These all go into a large ziplock bag (someday I'll get a "pretty" bag for them) and receive positive words or "truths" periodically. On a challenging day, or just a day when I need a good reminder, I pull these out and read through a few of them.
What do you need to remind yourself of today?
Last time, in Part 1, we were getting the stairs and walls prepped!
1. Remove carpet runner, 2. Pull out all staples, 3. Remove glass beads, 4. Have walls repainted
Now comes the part where we actually reach the goal: Stenciled Stairs! So here we go!
1. Paint wall trim & riser edges, 2. Sand & stain hardwood, 3. cut plywood for each riser, 4. prime & paint each riser, 5. stencil & seal risers, 6. attach risers to stairs
The white trim on the wall was getting dingy, so that needed a fresh coat of white. I decided to paint around each riser edge, just in case any part of it showed behind the plywood piece I would attach later. Not sure if it was necessary, but since the colors were so dark, I opted to be on the safe side.
I also knew I was tired of the honey yellow stain color, so wanted to spice things up with a darker, richer stain. My hubby often describes my creative projects as "If You Give A Mouse A Cookie", and it's true. I couldn't just stencil the stair risers, I had to paint the walls and stain the wood too! : )
Staining Tip: I used a stain & sealer all-in-one and would do that again. The directions said it could take 12 hrs. to dry. It took more like 48 hrs. We do live in a very humid climate and I did this in the summertime, but it was indoors in air-conditioning. Still, I was a little surprised with how long it took. We had to quickly tip-toe with socks on. Just keep that in mind.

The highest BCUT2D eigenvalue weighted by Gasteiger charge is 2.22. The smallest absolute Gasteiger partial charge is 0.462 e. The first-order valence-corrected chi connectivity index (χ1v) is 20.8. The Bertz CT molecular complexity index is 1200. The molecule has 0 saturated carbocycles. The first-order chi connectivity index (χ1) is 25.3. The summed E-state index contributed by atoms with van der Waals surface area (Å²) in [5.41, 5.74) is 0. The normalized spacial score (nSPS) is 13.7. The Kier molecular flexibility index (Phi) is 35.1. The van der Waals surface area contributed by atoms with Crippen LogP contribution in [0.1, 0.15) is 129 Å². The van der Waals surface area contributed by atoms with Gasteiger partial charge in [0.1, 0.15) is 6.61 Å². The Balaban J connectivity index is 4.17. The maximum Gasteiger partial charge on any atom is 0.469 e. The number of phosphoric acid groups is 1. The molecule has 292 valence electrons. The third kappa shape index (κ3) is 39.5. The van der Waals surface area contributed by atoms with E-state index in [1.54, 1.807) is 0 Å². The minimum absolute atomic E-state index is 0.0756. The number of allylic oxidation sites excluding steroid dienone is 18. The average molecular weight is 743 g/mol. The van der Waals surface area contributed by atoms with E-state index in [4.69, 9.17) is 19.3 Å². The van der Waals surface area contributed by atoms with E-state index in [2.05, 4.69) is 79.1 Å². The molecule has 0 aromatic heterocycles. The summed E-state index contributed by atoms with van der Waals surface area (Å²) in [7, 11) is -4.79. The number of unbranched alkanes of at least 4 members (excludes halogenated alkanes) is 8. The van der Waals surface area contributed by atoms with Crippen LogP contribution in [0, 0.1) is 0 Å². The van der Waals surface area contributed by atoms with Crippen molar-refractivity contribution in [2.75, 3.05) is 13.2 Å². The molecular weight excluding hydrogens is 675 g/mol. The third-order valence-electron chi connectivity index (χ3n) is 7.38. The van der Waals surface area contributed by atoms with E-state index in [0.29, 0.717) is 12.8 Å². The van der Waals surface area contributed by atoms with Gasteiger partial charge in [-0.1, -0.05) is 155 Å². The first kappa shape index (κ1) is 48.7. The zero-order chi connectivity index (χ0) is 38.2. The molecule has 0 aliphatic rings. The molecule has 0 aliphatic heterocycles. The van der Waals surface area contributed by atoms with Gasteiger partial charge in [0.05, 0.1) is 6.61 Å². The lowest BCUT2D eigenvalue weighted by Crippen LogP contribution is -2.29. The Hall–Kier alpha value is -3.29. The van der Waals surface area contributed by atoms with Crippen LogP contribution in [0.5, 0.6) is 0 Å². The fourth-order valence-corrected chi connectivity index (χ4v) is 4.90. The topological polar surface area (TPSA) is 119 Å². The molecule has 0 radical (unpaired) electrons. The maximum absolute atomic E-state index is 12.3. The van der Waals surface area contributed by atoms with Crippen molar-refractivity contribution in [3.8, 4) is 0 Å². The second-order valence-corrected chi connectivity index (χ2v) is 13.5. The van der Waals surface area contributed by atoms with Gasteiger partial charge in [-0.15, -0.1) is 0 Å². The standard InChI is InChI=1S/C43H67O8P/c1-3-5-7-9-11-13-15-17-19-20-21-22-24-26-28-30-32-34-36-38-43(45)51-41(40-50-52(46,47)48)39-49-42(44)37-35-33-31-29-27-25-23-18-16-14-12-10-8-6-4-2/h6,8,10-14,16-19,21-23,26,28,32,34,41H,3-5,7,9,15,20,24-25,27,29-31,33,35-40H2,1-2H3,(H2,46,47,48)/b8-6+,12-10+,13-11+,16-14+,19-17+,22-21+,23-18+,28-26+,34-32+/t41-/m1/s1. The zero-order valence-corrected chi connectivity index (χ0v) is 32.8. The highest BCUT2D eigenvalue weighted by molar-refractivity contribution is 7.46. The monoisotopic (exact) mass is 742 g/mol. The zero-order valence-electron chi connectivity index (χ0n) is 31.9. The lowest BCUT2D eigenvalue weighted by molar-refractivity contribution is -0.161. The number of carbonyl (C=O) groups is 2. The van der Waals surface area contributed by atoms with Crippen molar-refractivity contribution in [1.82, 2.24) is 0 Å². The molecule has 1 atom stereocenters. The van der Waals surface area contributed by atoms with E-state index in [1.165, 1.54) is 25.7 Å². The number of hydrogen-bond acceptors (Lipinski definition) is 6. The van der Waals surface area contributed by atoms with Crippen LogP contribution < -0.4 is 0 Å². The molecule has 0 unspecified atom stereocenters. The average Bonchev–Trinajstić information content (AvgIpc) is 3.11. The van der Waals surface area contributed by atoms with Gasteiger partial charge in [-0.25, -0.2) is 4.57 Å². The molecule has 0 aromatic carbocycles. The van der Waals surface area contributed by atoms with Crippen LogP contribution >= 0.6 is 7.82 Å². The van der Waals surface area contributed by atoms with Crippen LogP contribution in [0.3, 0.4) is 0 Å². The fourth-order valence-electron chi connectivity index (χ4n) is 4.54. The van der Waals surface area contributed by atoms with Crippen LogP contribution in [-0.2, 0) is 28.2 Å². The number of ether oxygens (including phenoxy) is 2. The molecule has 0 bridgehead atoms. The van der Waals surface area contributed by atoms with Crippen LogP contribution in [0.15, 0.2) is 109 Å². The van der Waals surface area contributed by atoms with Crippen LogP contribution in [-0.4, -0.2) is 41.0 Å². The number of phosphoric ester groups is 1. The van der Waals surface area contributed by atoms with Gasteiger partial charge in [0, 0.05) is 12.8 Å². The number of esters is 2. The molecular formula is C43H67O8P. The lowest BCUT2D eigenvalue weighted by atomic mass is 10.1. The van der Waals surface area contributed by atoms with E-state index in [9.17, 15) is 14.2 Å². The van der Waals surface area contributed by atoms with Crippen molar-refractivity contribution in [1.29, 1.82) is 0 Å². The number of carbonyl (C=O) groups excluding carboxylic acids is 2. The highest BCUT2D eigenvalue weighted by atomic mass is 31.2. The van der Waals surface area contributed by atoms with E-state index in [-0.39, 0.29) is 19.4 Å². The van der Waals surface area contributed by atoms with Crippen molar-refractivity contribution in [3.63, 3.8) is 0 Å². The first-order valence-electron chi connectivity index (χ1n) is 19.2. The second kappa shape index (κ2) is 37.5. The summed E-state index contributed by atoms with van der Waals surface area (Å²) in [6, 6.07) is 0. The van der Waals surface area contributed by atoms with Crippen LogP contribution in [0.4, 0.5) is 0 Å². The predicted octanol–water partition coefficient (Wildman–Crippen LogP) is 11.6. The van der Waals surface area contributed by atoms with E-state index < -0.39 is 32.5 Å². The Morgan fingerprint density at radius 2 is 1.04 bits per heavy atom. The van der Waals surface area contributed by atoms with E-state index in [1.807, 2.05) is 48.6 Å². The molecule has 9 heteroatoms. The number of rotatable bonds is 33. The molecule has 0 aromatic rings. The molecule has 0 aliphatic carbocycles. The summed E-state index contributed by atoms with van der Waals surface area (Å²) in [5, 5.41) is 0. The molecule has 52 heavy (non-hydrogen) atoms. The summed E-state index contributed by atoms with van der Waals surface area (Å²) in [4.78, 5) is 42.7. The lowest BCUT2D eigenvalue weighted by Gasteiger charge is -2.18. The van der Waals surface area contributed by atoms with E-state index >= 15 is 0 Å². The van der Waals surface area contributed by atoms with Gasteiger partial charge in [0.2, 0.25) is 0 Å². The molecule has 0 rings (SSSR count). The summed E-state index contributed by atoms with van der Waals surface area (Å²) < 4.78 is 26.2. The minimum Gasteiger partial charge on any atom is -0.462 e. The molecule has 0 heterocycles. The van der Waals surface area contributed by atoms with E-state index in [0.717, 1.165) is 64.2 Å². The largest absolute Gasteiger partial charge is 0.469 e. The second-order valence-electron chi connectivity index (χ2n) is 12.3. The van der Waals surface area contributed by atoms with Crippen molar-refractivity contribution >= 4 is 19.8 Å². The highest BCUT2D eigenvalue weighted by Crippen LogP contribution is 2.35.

I shared in Part 1 that I opted to cut out plywood pieces, instead of stenciling directly onto the stair risers. This made it easier to stencil on a flat surface and means I can detach and change the pattern when I'm ready for a change.
Tip: I had the guy at the hardware store cut the plywood sheet into long (pre-measured) strips for me. This saved me a lot of cutting time at home.
The hard part was that not each riser was an exact rectangular size. One side usually got a little skinnier by 1/16 - 1/8 of an inch. Frustrating, but still worth it. I cut, sanded, primed, and painted two coats of white paint in a satin finish.
Tip: Be sure to number the backs of each piece of wood, along with the risers themselves.
This was my original plan for my alternating stencil patterns. I ordered both stencils from Royal Design Studio (they have amazing stencils, tutorials, and blog). While I love these stencils, they just weren't the right look for my stairs, so I made a last minute run to Michael's and picked up a Marth Stewart Moroccan stencil. Royal Design Studio has similar ones here
I will admit this was a slow, tedious process. I did it for a couple hours at a time, often while watching a movie in my studio so I didn't realize how long it was taking. The key is to use thin coats of paint. It's tempting to want to make it thicker to speed up the process, but it bleeds under and then you have to touch up.
Tip: use spray adhesive on the back of the stencil. There are mixed opinions on this, but I found it helpful. I did have to wash the stencil often and get some of the adhesive off the back too, but I was doing so many patterns, it was necessary.
Tip: Next time, I will find a larger stencil that covers more area so I don't have to keep moving it so often.
After a while . . . okay, a few weeks . . . I soon had all 14 pieces finished. I rolled a coat of clear sealer over each one and was ready to attach them.
While a nail gun would have been quick and easy . . . I knew I wanted to be able to get these off easily someday when I decided to change the pattern (and we've moved a lot, so I'm always thinking resale). I opted to screw the backs on. I predrilled the holes, sinking them so the screw head was flat against the wood. A dab of paint on each screw head covers them pretty well.
A couple before and after photos.